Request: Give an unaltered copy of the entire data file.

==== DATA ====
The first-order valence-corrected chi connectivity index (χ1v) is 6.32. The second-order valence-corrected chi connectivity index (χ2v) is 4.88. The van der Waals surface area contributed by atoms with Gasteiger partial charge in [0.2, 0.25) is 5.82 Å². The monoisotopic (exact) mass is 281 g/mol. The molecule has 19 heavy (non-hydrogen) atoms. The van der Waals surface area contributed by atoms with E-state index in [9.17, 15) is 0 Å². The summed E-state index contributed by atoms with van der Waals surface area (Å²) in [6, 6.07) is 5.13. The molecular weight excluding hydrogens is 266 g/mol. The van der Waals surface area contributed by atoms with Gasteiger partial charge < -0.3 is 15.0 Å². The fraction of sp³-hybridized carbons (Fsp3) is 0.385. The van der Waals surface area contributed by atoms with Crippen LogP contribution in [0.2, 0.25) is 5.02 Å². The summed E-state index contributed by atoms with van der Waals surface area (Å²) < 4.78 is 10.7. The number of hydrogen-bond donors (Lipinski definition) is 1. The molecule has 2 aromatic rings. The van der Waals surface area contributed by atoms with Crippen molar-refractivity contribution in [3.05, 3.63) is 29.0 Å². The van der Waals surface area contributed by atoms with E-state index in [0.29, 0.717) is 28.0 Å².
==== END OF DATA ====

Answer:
The first-order valence-corrected chi connectivity index (χ1v) is 6.32. The second-order valence-corrected chi connectivity index (χ2v) is 4.88. The van der Waals surface area contributed by atoms with Gasteiger partial charge in [0.2, 0.25) is 5.82 Å². The monoisotopic (exact) mass is 281 g/mol. The molecule has 19 heavy (non-hydrogen) atoms. The van der Waals surface area contributed by atoms with E-state index in [9.17, 15) is 0 Å². The summed E-state index contributed by atoms with van der Waals surface area (Å²) in [6, 6.07) is 5.13. The molecular weight excluding hydrogens is 266 g/mol. The van der Waals surface area contributed by atoms with Gasteiger partial charge < -0.3 is 15.0 Å². The fraction of sp³-hybridized carbons (Fsp3) is 0.385. The van der Waals surface area contributed by atoms with Crippen LogP contribution in [0.2, 0.25) is 5.02 Å². The summed E-state index contributed by atoms with van der Waals surface area (Å²) < 4.78 is 10.7. The number of hydrogen-bond donors (Lipinski definition) is 1. The molecule has 2 aromatic rings. The van der Waals surface area contributed by atoms with Crippen molar-refractivity contribution in [3.05, 3.63) is 29.0 Å². The van der Waals surface area contributed by atoms with E-state index in [0.29, 0.717) is 28.0 Å².